So how the hell do I know whether my theme is good enough? The only answer I’ve ever come up with is that if it reaches me, if I look at what really matters to me, if I get it on the page through dramatic action without ever preaching it, then it’s worth writing. Not only can’t I tell what will be important to a particular exec, I can’t write it if it means nothing to me. It’s too hard. I don’t want to be vacuous. Contrary to popular belief, execs are not stupid. They know when you don’t care; it shows up on the page.

There’s a lot to say about theme and I’ll get around to saying it. Just not tonight. I need to read the damn pages again.


While we’re rebuilding the site, thought I’d mention this. If you live in L.A. and haven’t signed up for WGA Foundation mailing list, you should. Here’s the link:

Here’s the latest event in the words of the WGA:

“Writers on Writing” with James L. White (“Ray”)

When: Wednesday, March 23rd at 7:30 pm

Where: Writers Guild of America, west; 7000 West Third Street, Los Angeles, CA 90048

Who: James L. White, who wrote the highly acclaimed biopic, “Ray”, which is nominated for six Academy AwardsTM. White received the 2005 Golden Satellite Award for Best Original Screenplay, and is also nominated for a BAFTA Award from the British Motion Picture Academy. Prior to “Ray”, White had penned several projects still in various stages of development. This includes “Red Monkey” for Sidney Poitier and Columbia Pictures, “The Bo Jackson Story” for Fox Television and producer John Davis and “The Harlem Six” for MGM. He has also written an episode of the series “American Dreamer” for HBO and Danny Glover. The program will include an audience Q & A.

F.X. Feeney, film critic and essayist, serves as moderator.

What: This is a monthly series presented by the Writers Guild Foundation where writers talk to moderator F.X. Feeney about recent work, the development of their careers, their approach to their craft, artistic challenges they’ve faced and tactics for survival in a challenging industry.

TICKETS: Tickets can be purchased on-line at or by calling 323.782.4692
Admission prices: General public-$20, WGA members and academic faculty-$15, full-time students with I.D.-$10.
Special discounts available for Foundation donors.


The Complete Guide To Standard Script Formats: The Screenplay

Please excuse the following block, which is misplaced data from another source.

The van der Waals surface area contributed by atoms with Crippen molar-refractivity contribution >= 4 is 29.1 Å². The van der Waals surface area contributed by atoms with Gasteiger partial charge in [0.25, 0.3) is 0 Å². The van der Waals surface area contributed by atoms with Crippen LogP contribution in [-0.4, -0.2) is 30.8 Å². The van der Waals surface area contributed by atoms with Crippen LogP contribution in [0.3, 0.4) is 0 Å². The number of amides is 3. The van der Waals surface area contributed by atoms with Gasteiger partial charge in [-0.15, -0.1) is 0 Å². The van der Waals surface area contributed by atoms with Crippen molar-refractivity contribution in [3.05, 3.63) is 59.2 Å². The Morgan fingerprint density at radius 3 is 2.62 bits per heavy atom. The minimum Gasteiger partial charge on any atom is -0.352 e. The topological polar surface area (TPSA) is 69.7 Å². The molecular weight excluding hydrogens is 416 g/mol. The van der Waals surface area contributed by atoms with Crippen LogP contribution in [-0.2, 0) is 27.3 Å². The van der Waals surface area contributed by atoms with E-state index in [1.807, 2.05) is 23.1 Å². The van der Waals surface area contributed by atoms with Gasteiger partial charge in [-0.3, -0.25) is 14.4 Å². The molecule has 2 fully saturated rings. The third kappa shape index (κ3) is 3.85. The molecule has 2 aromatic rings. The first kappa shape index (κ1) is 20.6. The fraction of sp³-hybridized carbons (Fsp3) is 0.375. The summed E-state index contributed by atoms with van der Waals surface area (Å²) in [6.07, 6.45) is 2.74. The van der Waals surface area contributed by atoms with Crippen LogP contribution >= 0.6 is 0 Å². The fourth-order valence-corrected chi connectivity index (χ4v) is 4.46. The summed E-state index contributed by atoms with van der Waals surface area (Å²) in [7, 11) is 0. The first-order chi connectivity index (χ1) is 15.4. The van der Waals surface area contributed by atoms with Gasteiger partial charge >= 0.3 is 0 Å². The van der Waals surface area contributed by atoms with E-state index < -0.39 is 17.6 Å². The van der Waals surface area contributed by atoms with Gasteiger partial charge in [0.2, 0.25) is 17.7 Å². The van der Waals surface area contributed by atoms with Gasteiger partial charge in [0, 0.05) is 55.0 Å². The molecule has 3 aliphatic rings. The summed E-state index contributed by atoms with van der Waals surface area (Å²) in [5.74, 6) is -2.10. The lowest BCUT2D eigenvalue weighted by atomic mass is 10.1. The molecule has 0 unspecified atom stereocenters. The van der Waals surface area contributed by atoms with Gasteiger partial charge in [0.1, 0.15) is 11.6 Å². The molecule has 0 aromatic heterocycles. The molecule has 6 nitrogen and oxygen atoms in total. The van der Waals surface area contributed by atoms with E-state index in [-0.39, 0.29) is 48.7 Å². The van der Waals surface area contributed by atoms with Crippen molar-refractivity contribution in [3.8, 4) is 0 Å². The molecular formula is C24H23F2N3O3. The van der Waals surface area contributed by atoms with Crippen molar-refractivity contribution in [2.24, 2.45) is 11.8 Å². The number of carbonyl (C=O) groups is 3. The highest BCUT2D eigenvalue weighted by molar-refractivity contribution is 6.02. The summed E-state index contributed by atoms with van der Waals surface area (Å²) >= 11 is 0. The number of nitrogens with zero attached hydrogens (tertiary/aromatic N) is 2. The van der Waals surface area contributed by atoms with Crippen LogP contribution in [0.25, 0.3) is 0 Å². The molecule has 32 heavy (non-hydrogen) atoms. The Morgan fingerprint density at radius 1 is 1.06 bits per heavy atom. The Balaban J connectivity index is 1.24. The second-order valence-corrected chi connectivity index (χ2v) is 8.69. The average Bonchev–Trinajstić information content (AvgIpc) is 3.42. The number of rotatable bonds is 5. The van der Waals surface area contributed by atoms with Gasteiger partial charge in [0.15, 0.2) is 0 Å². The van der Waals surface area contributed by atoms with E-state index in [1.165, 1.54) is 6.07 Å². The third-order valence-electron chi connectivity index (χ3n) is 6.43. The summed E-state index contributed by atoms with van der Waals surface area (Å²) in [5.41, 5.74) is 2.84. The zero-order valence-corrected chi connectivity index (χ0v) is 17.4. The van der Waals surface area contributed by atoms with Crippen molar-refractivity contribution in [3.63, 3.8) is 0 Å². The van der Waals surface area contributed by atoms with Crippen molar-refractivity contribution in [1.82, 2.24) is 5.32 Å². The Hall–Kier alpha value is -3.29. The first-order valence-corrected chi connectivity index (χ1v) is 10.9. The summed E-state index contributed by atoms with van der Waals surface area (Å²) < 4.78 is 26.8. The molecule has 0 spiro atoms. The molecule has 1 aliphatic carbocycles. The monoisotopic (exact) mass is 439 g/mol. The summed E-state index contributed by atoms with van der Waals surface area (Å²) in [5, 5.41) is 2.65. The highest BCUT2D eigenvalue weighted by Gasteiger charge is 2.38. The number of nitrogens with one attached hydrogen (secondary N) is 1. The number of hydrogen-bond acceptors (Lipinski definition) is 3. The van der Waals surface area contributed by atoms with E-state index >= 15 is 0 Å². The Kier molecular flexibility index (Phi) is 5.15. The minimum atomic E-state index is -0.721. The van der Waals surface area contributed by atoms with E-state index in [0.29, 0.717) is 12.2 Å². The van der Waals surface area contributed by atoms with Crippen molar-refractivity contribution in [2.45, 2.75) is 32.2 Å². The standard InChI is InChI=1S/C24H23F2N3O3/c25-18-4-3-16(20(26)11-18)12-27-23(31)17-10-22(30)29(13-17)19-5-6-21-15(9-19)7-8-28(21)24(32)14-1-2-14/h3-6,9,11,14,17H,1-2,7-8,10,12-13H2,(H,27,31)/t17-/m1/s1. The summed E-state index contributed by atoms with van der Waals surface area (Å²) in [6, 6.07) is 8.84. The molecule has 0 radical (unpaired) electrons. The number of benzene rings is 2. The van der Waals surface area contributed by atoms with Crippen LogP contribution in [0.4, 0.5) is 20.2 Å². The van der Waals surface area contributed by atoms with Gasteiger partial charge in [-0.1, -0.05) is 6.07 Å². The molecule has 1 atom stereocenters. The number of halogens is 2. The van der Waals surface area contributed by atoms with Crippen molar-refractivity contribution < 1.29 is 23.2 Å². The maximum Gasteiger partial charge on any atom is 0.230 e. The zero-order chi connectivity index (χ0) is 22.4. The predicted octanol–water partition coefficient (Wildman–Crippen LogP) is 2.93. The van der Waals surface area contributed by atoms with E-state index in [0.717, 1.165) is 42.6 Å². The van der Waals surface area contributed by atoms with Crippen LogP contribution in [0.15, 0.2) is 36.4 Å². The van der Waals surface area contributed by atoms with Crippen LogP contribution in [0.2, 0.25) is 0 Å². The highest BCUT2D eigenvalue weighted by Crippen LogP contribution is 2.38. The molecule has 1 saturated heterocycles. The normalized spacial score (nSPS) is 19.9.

by Cole/Haag, CMC Publishing

Cole and Haag set the standard for script formatting decades ago and their legacy lives on. The Thinking Writer thinks the forward to this book alone is worth the price. Understanding the basic ideology of script formatting has significant impact on narrative, from understanding how pages translate into screen time to learning how to write down the page instead of across. Cole and Haag also save the committed writer from the falacy of word-processor formatted scripts. Automatic formatting is a great time saver, but understanding formatting is critical to taking intelligent control of your narrative. What formatting options are available that your computer does not automatically throw out? Many, and they are carefully covered in this essential reference work.


Many successful screenwriters follow similar core practies to develop and maintain their skills and to create quality screenplays on a consistent basis. The Thinking Writer considers these practies essential and presents them here for you.

Here’s some drivel from the old site. People seem to like it. I think I was a little full of myself….

Many successful screenwriters follow similar core practies to develop and maintain their skills and to create quality screenplays on a consistent basis. The Thinking Writer considers these practies essential and presents them here for you.


Read quality scripts, produced and unproduced, on an ongoing basis as part of your regular activity. Do not simply “read over” a screenplay, but read it, think about what works and what doesn’t work, read it again, think again, read it again. Close familiarity with a large, ever growing body of quality screenwriting provides you with a large palette of writing techniques and keeps you in the conversation of professional screenwriting.


Completing the first draft is merely the starting point. In the words of Ernest Hemmingway (as quoted in Robert McKee’s book, “Story”), “the first draft of anything is shit.” Any one at any skill level can generate one-hundred and twenty pages of something. The difference between an amateur and a professional (or professional quality) writer is the ability to rewrite. Be prepared to rewrite everything until it hurts (and if it doesn’t hurt, you are likely not working hard enough.) Proper rewriting is often substantial. A mere polish is rarely enough to bring a first draft to a competitive level. Rather, completing a screenplay usually involves a series of intense rewrites based upon qualified input. (See, below, to know what to rewrite.)


Compare your writing to the best screenplays you have ever read. You cannot afford to set the bar any lower. Excellence in writing is the emerging writer’s singularly most important asset. Within the industry, it is often said that, in order to get noticed, the emerging writer must write twenty-five percent better than experienced writers. It is rarely innate genius that propels writing to a higher level. More often, it is tough scrutiny and hard work.


Writing is not performed alone, even if you are the “only” writer on your script. Rather, it is a process of refining your ideas by measuring them against the world, always asking, “Have I expressed my ideas in a way that reaches my intended audience?” In order to answer this question, you must develop a circle of qualified readers, and not just a static pool, but an ever changing pool to provide fresh perspectives. You will ask these readers to read your script and provide candid, no-nonsense feedback. Do not seek input only from sympathetic voices. Rather, seek input from those you know to have a qualified objective perspective on screenwriting and an openness to providing frank comments. The best readers are often those who read screenplays as part of their livelihoods and are accountable for their evaluations (e.g. studio or agency script analysts, development executives, or producers).